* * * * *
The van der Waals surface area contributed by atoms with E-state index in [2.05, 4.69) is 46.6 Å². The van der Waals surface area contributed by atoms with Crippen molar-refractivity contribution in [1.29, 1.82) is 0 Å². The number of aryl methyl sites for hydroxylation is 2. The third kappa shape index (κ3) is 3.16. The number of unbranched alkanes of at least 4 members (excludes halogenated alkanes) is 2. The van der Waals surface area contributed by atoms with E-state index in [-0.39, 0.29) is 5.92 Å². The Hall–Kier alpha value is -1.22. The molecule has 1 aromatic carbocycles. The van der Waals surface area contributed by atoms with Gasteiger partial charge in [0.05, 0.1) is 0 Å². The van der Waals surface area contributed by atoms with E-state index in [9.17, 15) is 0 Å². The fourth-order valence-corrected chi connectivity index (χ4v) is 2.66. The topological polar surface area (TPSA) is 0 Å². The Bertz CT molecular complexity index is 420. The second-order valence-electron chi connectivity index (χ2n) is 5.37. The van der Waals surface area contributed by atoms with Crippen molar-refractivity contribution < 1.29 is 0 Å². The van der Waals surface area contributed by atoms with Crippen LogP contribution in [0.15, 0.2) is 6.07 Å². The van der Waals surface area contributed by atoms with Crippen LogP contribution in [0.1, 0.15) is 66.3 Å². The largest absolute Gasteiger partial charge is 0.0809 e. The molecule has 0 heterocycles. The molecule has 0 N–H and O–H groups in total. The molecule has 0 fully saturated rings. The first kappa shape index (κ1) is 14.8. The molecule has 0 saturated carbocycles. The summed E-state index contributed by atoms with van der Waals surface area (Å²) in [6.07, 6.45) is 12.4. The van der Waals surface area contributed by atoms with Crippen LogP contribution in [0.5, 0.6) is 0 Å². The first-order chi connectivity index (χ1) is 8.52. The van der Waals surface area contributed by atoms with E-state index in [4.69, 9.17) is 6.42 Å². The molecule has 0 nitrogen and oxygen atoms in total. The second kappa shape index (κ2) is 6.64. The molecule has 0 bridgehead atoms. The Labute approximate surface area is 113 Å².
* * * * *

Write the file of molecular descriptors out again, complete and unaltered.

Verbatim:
The van der Waals surface area contributed by atoms with E-state index in [2.05, 4.69) is 46.6 Å². The van der Waals surface area contributed by atoms with Crippen molar-refractivity contribution in [1.29, 1.82) is 0 Å². The number of aryl methyl sites for hydroxylation is 2. The third kappa shape index (κ3) is 3.16. The number of unbranched alkanes of at least 4 members (excludes halogenated alkanes) is 2. The van der Waals surface area contributed by atoms with E-state index in [-0.39, 0.29) is 5.92 Å². The Hall–Kier alpha value is -1.22. The molecule has 1 aromatic carbocycles. The van der Waals surface area contributed by atoms with Gasteiger partial charge in [0.05, 0.1) is 0 Å². The van der Waals surface area contributed by atoms with E-state index in [9.17, 15) is 0 Å². The fourth-order valence-corrected chi connectivity index (χ4v) is 2.66. The topological polar surface area (TPSA) is 0 Å². The Bertz CT molecular complexity index is 420. The second-order valence-electron chi connectivity index (χ2n) is 5.37. The van der Waals surface area contributed by atoms with Crippen molar-refractivity contribution < 1.29 is 0 Å². The van der Waals surface area contributed by atoms with Crippen LogP contribution in [0.15, 0.2) is 6.07 Å². The van der Waals surface area contributed by atoms with Crippen LogP contribution in [0.1, 0.15) is 66.3 Å². The largest absolute Gasteiger partial charge is 0.0809 e. The molecule has 0 heterocycles. The molecule has 0 N–H and O–H groups in total. The molecule has 0 fully saturated rings. The first kappa shape index (κ1) is 14.8. The molecule has 0 saturated carbocycles. The summed E-state index contributed by atoms with van der Waals surface area (Å²) in [6.07, 6.45) is 12.4. The van der Waals surface area contributed by atoms with Crippen LogP contribution in [0.5, 0.6) is 0 Å². The first-order chi connectivity index (χ1) is 8.52. The van der Waals surface area contributed by atoms with E-state index in [4.69, 9.17) is 6.42 Å². The molecule has 0 nitrogen and oxygen atoms in total. The second kappa shape index (κ2) is 6.64. The molecule has 0 bridgehead atoms. The Labute approximate surface area is 113 Å².